In the early 1960’s, ten miles of California’s Sonoma Coast was designated for development, in an era before there was any regulatory agency overseeing coastal development. The Sea Ranch became legendary in the annals of California Coastal development, and as a result, the California Coastal Commission has clamped down on every permit.
Yet, despite the hundreds of homes built and thousands of lots, The Sea Ranch has preserved the natural integrity of the land and the spectacular views of the ocean.
The bluffs, meadows, and forests are preserved due to farsighted local developers who loved the land and brought in a master landscape architect, Lawrence Halprin, who wrote in The Sea Ranch . . . Diary of an Idea:
“At The Sea Ranch we have developed a community based in wild nature and sustained by its beauty. We have an important responsibility here. What do we bring to this environment and how do we alter it? I feel myself a custodian rather than an owner of it. . . . I feel I owe constant vigilance and care for its poetic and spiritual survival. I hope those who follow me feel the same”.
Only California native plants are allowed to be planted on any visible landscaping at The Sea Ranch, and even within the limited, very small fenced private garden areas, no non-native may be taller than the fence.
The character of the land has been preserved by the covenants of the project. The original Monterey Cypress hedgerows that protected the original ranches became the landscaping motif for developing clusters of houses around open meadow areas of the California Coastal Terrace.
Lawrence Halprin: “I realized then that it was this character that I hoped we might achieve at Sea Ranch, a feeling of overall place, a feeling of a community, in which the whole was more important and more dominant than its parts. If we could achieve that – if the whole could link buildings and nature into an organized whole rather than just a group of pretty houses – then we could feel we had created some- thing worthwhile which did not destroy, but rather enhanced the natural beauty we had been given.” (The Sea Ranch Covenants).
As part of the development, public access has been preserved at designated trails and especially at the Sea Ranch Lodge, with historic old ranch buildings, where paths through meadows to ocean vistas are part of the commitment to share the natural landscape that The Sea Ranch celebrates with the public. As such, one would think it would be a showplace of native ecosystem, a place visitors from all over the world can see firsthand the stunning interface between the ocean and the land, and see how native plants define the habitat.
Instead, it is one of the most disturbed plant ecosystems along the coast, covered with non-native and invasive plants. It is being loved to death, for where ever humans go, weeds will follow. The most used trails at Bihler Point, in the expansive Coastal Terrace meadow, below the Sea Ranch Lodge, is a textbook example of a disturbed ecosystem, covered with non native grasses, mustards, and thistles; and now, especially at Black Point, encroaching iceplants.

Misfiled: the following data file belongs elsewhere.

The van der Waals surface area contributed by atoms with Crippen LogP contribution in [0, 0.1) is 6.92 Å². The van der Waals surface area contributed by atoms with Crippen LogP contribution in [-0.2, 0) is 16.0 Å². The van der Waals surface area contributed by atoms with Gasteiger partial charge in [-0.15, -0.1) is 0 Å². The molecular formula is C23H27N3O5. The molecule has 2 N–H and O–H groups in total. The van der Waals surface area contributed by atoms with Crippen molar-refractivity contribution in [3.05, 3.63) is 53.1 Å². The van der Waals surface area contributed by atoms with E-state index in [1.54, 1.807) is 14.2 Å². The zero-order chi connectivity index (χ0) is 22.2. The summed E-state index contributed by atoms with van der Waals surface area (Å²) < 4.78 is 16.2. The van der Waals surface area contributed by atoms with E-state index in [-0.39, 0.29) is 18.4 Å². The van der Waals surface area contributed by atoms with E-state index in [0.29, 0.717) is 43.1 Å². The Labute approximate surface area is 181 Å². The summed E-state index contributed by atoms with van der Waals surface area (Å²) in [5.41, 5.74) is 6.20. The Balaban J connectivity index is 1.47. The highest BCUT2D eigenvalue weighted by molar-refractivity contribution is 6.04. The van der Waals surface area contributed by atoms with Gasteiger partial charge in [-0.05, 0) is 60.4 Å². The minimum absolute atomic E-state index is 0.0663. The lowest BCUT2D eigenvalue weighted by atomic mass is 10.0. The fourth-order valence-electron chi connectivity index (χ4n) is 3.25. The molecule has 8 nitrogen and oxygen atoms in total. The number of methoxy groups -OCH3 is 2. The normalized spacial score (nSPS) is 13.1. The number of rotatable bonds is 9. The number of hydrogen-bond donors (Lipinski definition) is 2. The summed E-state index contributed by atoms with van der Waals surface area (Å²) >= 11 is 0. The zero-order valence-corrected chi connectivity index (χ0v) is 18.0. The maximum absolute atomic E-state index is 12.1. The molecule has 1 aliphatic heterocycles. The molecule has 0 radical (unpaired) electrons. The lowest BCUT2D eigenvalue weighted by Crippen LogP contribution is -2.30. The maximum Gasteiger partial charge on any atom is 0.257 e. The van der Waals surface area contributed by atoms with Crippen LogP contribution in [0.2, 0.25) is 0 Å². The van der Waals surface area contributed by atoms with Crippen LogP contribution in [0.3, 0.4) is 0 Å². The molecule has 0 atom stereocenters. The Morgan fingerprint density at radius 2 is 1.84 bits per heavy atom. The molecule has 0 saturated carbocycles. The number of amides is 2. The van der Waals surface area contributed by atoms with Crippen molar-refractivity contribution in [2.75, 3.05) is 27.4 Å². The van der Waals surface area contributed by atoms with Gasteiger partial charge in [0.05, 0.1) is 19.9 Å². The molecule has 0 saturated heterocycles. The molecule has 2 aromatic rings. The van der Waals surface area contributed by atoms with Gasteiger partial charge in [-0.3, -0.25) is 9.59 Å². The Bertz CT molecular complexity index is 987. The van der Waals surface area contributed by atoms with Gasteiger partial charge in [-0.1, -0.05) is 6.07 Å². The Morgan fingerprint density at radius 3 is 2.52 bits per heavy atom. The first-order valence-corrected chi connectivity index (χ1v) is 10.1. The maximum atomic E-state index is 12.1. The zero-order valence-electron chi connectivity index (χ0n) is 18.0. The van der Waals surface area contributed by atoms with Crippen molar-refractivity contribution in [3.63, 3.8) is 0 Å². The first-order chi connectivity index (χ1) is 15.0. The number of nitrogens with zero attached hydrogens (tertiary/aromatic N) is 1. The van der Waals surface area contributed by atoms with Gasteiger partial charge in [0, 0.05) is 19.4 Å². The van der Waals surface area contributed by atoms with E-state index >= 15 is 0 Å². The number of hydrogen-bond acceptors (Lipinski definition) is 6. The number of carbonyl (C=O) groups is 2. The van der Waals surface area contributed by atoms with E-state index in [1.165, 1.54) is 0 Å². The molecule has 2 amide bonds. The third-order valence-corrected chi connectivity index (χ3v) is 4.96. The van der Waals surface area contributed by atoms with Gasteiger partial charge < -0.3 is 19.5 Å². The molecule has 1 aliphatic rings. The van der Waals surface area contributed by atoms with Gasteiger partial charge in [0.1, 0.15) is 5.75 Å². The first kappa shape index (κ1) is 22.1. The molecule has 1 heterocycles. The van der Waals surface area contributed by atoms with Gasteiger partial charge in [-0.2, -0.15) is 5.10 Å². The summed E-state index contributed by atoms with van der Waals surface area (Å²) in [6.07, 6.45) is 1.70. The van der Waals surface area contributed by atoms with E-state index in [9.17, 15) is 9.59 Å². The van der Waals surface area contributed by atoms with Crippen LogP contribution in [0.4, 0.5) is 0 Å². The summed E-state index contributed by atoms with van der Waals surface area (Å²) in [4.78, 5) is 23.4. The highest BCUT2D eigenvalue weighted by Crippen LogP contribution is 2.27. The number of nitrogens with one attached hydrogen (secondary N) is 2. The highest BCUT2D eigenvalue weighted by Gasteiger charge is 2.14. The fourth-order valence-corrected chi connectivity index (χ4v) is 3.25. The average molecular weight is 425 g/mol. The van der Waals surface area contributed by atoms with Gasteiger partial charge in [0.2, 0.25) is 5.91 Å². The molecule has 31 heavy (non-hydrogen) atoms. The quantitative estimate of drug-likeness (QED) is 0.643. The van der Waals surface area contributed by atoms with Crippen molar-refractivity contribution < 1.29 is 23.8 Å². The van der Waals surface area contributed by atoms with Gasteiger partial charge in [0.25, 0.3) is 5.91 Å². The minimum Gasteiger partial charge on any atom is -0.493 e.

Despite the good intentions of the Comprehensive Environmental Plan, declaring the “challenge was to demonstrate that people can inhabit a beautiful and fragile land located along a wild stretch of the California coast without destroying it”, the native plants are being overwhelmed by invasives.
It is particularly sad to see the ice plants overwhelming the natives, not just because of the harm: “iceplant is a succulent, it takes and stores water and nutrients from the soil, making survival much more difficult for native plants.” (California State Parks Bulletin), but visitors think they are a natural part of the California Ocean Bluff ecosystem. Every happy tourist I encountered hiking the bluffs on recent visit was surprised to find out the bright colorful flowers were not native.
Whenever possible, I directed nature lovers to a wonderful, nearly intact community of native wildflowers at the peak of flowering atop a bluff overlooking a cove, on a different part of Black Point.
Except for a few inevitable alien grasses spoiling this plant community, yellow Coastal strain of California poppies mixed beautifully with native Alliums, Erigerons, Armeria, and Dudleya – a native succulent.
This succulent, Dudleya farinosa, known as Bluff lettuce, or Powdery Liveforever, clings to rocky outcroppings all along the coast, but here it must outcompete the invasive succulents, two varieties of Carpobrotus, both C. edulis (not flowering) and C.chilensis (flowering).
It’s difficult to recognize native plants if you are not familiar with the habitat, and the California Coastal Bluff ecosystem is a spectacular landscape no matter what plants adorn them. I hope the folks at The Sea Ranch will take the time to restore the natives so visitors will get a true picture of the landscape.
The Planning Committee developed a Comprehensive Environmental Plan, a Sense of Place that states: “This land, with its breathtaking vistas and rich biotic communities, both delights the eye and restores the spirit. It has been from the beginning, and continues to be to this day, a cornerstone of The Sea Ranch sense of place . . . The environment continues to be restored and nurtured . . . The Sea Ranch designers prioritized restoration of the natural setting at the onset of their project”
While the larger landscape is preserved, alien plants are sneaking in. The natives are so special, such as the yellow Coastal Form of the native California poppy, lets’ hope visitors get a chance to see the real thing.